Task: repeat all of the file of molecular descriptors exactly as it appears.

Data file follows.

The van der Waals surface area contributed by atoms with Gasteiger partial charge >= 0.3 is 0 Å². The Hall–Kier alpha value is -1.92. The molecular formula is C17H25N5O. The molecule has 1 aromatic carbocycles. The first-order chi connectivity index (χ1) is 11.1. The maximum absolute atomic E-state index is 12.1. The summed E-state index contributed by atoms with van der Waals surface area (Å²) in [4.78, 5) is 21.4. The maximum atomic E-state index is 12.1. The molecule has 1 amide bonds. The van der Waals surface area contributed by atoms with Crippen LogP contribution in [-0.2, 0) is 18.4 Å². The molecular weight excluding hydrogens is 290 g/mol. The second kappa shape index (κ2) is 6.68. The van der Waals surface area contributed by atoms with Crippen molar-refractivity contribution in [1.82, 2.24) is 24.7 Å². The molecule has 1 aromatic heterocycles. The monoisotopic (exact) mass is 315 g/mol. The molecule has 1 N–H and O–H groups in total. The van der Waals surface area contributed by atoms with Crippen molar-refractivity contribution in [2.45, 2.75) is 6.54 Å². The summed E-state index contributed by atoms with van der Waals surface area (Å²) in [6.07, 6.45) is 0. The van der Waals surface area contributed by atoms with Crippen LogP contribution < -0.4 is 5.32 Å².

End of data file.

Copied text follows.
The van der Waals surface area contributed by atoms with Gasteiger partial charge >= 0.3 is 0 Å². The Hall–Kier alpha value is -1.92. The molecular formula is C17H25N5O. The molecule has 1 aromatic carbocycles. The first-order chi connectivity index (χ1) is 11.1. The maximum absolute atomic E-state index is 12.1. The summed E-state index contributed by atoms with van der Waals surface area (Å²) in [4.78, 5) is 21.4. The maximum atomic E-state index is 12.1. The molecule has 1 amide bonds. The van der Waals surface area contributed by atoms with Crippen LogP contribution in [-0.2, 0) is 18.4 Å². The molecular weight excluding hydrogens is 290 g/mol. The second kappa shape index (κ2) is 6.68. The van der Waals surface area contributed by atoms with Crippen molar-refractivity contribution in [1.82, 2.24) is 24.7 Å². The molecule has 1 aromatic heterocycles. The monoisotopic (exact) mass is 315 g/mol. The molecule has 1 N–H and O–H groups in total. The van der Waals surface area contributed by atoms with Crippen molar-refractivity contribution in [2.45, 2.75) is 6.54 Å². The summed E-state index contributed by atoms with van der Waals surface area (Å²) in [6.07, 6.45) is 0. The van der Waals surface area contributed by atoms with Crippen LogP contribution < -0.4 is 5.32 Å².